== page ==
prathams-caddy is a root-less container so I will move it accordingly.
$ mv -v container-prathams-caddy.service ~/.config/systemd/user/
renamed 'container-prathams-caddy.service' -> '/home/pratham/.config/systemd/user/container-prathams-caddy.service'
Step 3: Enable the systemd service
Now that the service file is placed in an appropriate directory, we can proceed to enable it. But first, systemd needs to be made aware of our newly created service without rebooting our computer.
If the service needs superuser privileges, reload systemd using the following command:
sudo systemctl daemon-reload
If the service is starting a root-less container, run the following command:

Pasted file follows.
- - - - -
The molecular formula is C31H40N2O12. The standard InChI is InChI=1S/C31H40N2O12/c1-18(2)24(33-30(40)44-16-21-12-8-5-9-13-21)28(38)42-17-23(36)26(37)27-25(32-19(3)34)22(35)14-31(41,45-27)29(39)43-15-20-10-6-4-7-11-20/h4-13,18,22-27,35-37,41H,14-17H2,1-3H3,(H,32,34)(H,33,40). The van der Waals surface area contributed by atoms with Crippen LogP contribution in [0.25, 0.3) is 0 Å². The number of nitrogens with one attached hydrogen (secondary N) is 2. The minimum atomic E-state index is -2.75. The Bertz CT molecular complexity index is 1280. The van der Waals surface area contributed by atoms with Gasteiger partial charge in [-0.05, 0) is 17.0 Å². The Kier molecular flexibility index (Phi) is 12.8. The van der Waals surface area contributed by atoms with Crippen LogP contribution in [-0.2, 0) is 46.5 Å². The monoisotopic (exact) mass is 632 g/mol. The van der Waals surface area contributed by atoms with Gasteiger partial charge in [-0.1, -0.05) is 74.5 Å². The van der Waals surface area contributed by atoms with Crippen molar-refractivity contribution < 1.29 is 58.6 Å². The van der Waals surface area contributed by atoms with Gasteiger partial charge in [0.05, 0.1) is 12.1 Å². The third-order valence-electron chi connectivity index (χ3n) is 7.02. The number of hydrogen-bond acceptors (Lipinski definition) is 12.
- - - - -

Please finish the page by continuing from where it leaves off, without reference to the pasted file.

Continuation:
systemctl --user daemon-reload
Once that is done, we can simply use the
systemctl enable command to enable our service. Use either command based on your requirements:
# for a root-full container
sudo systemctl enable SERVICE_NAME.service
# for a root-less container
systemctl --user enable SERVICE_NAME.service
Once enabled, you can check the status of your service. Do not be alarmed if it says
inactive (dead). This is because our service starts at boot and we haven't booted up the computer after enabling the service.
$ systemctl --user enable container-prathams-caddy.service
Created symlink /home/pratham/.config/systemd/user/default.target.wants/container-prathams-caddy.service → /home/pratham/.config/systemd/user/container-prathams-caddy.service.